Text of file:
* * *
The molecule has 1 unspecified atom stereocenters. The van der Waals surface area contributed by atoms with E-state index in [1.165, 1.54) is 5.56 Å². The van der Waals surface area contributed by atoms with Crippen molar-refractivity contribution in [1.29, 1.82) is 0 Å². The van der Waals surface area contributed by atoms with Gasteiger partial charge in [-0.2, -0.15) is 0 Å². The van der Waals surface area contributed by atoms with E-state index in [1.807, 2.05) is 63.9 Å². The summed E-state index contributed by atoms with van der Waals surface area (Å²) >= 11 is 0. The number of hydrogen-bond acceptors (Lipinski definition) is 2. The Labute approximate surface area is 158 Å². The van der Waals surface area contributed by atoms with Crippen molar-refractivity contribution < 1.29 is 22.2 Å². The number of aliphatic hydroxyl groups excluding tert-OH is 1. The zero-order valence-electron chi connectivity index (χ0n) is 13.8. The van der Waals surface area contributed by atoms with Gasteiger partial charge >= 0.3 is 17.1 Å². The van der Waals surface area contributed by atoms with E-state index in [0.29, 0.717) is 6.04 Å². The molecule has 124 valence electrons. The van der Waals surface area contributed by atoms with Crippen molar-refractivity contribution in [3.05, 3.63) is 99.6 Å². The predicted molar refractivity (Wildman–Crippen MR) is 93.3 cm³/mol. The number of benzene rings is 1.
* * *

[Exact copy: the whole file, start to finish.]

The molecule has 1 unspecified atom stereocenters. The van der Waals surface area contributed by atoms with E-state index in [1.165, 1.54) is 5.56 Å². The van der Waals surface area contributed by atoms with Crippen molar-refractivity contribution in [1.29, 1.82) is 0 Å². The van der Waals surface area contributed by atoms with Gasteiger partial charge in [-0.2, -0.15) is 0 Å². The van der Waals surface area contributed by atoms with E-state index in [1.807, 2.05) is 63.9 Å². The summed E-state index contributed by atoms with van der Waals surface area (Å²) >= 11 is 0. The number of hydrogen-bond acceptors (Lipinski definition) is 2. The Labute approximate surface area is 158 Å². The van der Waals surface area contributed by atoms with Crippen molar-refractivity contribution < 1.29 is 22.2 Å². The number of aliphatic hydroxyl groups excluding tert-OH is 1. The zero-order valence-electron chi connectivity index (χ0n) is 13.8. The van der Waals surface area contributed by atoms with Gasteiger partial charge >= 0.3 is 17.1 Å². The van der Waals surface area contributed by atoms with E-state index in [0.29, 0.717) is 6.04 Å². The molecule has 124 valence electrons. The van der Waals surface area contributed by atoms with Crippen molar-refractivity contribution in [3.05, 3.63) is 99.6 Å². The predicted molar refractivity (Wildman–Crippen MR) is 93.3 cm³/mol. The number of benzene rings is 1.